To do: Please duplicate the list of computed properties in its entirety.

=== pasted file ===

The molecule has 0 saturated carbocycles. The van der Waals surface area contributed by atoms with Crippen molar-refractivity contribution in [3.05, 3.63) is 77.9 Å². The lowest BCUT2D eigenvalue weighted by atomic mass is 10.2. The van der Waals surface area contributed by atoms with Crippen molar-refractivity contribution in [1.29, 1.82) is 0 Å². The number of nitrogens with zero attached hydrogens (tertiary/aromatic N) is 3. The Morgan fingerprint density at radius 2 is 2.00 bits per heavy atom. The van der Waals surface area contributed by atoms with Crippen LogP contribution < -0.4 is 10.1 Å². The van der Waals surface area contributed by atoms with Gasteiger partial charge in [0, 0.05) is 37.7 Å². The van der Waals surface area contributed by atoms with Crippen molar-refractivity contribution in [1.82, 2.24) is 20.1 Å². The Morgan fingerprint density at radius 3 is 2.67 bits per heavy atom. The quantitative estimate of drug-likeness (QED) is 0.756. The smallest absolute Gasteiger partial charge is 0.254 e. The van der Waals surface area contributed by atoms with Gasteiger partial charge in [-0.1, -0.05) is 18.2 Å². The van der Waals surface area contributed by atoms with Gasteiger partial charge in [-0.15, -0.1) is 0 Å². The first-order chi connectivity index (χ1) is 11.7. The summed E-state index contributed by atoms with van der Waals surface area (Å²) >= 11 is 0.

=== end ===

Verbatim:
The molecule has 0 saturated carbocycles. The van der Waals surface area contributed by atoms with Crippen molar-refractivity contribution in [3.05, 3.63) is 77.9 Å². The lowest BCUT2D eigenvalue weighted by atomic mass is 10.2. The van der Waals surface area contributed by atoms with Crippen molar-refractivity contribution in [1.29, 1.82) is 0 Å². The number of nitrogens with zero attached hydrogens (tertiary/aromatic N) is 3. The Morgan fingerprint density at radius 2 is 2.00 bits per heavy atom. The van der Waals surface area contributed by atoms with Crippen LogP contribution < -0.4 is 10.1 Å². The van der Waals surface area contributed by atoms with Gasteiger partial charge in [0, 0.05) is 37.7 Å². The van der Waals surface area contributed by atoms with Crippen molar-refractivity contribution in [1.82, 2.24) is 20.1 Å². The Morgan fingerprint density at radius 3 is 2.67 bits per heavy atom. The quantitative estimate of drug-likeness (QED) is 0.756. The smallest absolute Gasteiger partial charge is 0.254 e. The van der Waals surface area contributed by atoms with Gasteiger partial charge in [-0.1, -0.05) is 18.2 Å². The van der Waals surface area contributed by atoms with Gasteiger partial charge in [-0.15, -0.1) is 0 Å². The first-order chi connectivity index (χ1) is 11.7. The summed E-state index contributed by atoms with van der Waals surface area (Å²) >= 11 is 0.